The Shimano XT brakes are certainly the standout component here, and although we had zero complaints with the lower tier Shimano brakes on the other three bikes, the XT’s offer easier adjustment and slightly more power. Performance was in fact faultless, with none of the wandering bite point issues that are a common complaint with Shimano’s premium brakes.

In fact, the only fly in the ointment are the cheaper resin-pad-specific rotors – a small compromise on an otherwise well thought through specification.


There’s a refinement to the alloy tubing of the Reaction Pro that gives it a ride quality that’s every bit as stealthy as its looks. Cables rattling inside the frame seems to be a common complaint on many bikes, including the Trek X-Caliber 8, but it’s simply not the case here.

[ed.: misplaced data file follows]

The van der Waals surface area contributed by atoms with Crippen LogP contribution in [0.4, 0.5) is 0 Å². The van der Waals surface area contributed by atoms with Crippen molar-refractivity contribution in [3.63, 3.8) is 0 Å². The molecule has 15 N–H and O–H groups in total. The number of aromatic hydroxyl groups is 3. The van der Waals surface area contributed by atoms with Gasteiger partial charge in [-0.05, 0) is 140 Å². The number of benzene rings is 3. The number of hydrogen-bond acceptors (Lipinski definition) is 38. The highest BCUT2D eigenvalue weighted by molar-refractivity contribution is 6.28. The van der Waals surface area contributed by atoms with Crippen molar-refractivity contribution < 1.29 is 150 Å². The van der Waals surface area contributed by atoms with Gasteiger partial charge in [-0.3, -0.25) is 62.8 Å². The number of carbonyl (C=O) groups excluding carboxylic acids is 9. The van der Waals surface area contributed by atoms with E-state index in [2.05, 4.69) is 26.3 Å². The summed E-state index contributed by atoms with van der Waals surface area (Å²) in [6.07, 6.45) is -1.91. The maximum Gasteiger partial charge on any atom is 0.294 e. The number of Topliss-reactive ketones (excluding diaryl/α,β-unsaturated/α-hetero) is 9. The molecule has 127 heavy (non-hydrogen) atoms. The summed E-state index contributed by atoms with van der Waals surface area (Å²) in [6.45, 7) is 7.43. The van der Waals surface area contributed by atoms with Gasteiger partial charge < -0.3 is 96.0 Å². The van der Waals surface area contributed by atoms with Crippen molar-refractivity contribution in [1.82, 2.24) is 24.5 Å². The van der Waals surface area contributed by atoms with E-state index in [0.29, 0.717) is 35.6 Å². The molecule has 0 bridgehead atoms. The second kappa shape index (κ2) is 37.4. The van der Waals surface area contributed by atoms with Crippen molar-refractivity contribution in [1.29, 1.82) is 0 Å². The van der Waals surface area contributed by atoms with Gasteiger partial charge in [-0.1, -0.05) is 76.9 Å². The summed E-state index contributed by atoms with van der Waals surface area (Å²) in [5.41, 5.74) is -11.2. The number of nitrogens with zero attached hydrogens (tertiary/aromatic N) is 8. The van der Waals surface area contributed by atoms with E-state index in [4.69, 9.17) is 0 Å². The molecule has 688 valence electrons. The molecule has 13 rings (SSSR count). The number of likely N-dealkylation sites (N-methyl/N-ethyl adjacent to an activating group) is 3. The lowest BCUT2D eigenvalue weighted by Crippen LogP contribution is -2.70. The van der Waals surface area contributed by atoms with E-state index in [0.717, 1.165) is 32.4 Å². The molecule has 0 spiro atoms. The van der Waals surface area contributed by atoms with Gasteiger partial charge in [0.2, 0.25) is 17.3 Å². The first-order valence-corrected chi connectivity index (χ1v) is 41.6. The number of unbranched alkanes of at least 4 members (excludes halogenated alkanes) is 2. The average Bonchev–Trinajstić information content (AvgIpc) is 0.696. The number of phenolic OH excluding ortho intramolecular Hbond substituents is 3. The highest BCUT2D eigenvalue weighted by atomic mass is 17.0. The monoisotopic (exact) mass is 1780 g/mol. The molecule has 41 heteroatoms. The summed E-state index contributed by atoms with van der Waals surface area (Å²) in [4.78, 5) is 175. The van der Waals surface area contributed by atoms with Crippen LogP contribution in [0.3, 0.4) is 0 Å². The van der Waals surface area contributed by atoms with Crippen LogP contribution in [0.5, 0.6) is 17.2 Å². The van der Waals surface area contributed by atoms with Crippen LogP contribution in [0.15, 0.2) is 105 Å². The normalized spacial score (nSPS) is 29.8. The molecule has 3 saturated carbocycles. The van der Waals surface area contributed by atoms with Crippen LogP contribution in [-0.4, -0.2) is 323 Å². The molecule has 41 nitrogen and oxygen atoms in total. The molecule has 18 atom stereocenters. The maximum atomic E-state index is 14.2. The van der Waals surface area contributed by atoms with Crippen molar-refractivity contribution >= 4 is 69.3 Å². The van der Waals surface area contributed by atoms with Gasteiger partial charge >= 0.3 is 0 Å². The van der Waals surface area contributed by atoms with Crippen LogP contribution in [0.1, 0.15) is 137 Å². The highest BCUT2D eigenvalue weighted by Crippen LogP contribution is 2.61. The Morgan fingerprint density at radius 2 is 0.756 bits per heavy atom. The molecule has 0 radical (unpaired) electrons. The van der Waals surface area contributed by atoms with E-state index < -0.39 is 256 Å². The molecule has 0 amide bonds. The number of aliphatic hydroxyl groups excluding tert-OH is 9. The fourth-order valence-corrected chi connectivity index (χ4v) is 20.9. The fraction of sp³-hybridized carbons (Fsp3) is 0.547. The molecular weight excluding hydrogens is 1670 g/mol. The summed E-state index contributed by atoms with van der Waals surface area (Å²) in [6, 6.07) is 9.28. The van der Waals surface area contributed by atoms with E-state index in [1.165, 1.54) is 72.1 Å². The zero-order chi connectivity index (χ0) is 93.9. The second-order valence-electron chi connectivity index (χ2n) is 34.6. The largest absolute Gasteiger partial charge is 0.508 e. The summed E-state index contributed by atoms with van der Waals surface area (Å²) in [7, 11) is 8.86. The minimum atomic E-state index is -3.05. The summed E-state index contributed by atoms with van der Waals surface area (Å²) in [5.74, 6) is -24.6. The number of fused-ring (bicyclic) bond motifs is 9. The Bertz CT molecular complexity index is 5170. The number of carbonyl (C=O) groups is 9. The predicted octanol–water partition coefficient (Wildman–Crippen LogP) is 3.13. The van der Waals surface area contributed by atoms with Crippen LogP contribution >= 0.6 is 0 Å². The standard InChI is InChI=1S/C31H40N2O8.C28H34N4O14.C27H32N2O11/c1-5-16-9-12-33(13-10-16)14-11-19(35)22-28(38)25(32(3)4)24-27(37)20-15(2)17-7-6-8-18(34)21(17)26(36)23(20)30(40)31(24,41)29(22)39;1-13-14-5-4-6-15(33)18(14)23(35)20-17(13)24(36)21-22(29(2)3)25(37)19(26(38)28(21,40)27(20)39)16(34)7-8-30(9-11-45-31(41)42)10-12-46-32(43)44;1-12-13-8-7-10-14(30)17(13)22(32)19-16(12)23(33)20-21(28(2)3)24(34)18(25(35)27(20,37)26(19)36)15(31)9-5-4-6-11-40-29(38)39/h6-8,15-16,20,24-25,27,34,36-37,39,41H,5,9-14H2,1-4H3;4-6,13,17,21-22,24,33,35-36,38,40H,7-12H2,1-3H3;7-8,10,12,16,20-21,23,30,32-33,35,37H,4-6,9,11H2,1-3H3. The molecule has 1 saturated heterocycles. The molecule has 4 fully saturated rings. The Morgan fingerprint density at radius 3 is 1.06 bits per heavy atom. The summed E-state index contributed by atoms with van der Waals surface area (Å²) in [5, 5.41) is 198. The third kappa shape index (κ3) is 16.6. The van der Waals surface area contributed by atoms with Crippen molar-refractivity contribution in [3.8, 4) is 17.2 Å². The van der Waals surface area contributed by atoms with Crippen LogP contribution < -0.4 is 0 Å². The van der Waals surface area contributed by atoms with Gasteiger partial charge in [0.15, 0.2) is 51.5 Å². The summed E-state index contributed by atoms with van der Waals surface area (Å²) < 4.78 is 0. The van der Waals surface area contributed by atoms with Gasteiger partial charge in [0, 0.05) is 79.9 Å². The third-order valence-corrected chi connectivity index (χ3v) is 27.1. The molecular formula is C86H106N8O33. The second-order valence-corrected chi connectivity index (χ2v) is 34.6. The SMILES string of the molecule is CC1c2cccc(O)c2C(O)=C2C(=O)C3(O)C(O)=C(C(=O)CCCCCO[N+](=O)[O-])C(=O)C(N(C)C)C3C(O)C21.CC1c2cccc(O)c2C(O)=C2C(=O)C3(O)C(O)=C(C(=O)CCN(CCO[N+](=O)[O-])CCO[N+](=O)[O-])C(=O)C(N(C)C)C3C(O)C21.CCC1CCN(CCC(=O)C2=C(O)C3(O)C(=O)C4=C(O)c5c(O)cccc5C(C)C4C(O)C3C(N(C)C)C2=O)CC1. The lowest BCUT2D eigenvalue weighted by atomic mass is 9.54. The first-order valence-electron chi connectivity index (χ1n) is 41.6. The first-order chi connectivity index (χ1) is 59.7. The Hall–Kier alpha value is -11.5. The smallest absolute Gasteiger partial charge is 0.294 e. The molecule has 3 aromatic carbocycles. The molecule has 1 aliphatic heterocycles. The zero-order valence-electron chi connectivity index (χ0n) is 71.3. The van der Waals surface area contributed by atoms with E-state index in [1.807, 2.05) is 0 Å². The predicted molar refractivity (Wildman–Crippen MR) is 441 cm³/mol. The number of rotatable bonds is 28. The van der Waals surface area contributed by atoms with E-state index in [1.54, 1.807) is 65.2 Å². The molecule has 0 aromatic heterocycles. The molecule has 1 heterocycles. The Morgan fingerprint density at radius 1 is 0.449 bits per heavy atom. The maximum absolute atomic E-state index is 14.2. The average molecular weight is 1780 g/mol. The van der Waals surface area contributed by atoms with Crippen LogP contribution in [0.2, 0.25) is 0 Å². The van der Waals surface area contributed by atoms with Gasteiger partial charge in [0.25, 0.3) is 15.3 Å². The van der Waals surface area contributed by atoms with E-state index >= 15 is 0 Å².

With the shortest seat tube in test, there’s plenty of that slimline 27.2mm seatpost exposed, promising added compliance, especially when paired with Cube’s well-padded saddle. So the Cube provides a comfortable, resilient and quiet ride, with the only audible distraction coming from the wheezing damper in the Judy fork when pushing on hard through root-infested singletrack.

So the ride quality of the frame is up there with the best of the bunch, but the fit and geometry of the Cube really hold back performance. The long chainstays when combined with the short reach gives a very forward weight bias to the riding position, which is most noticeable when out of the saddle in steep terrain, up and down.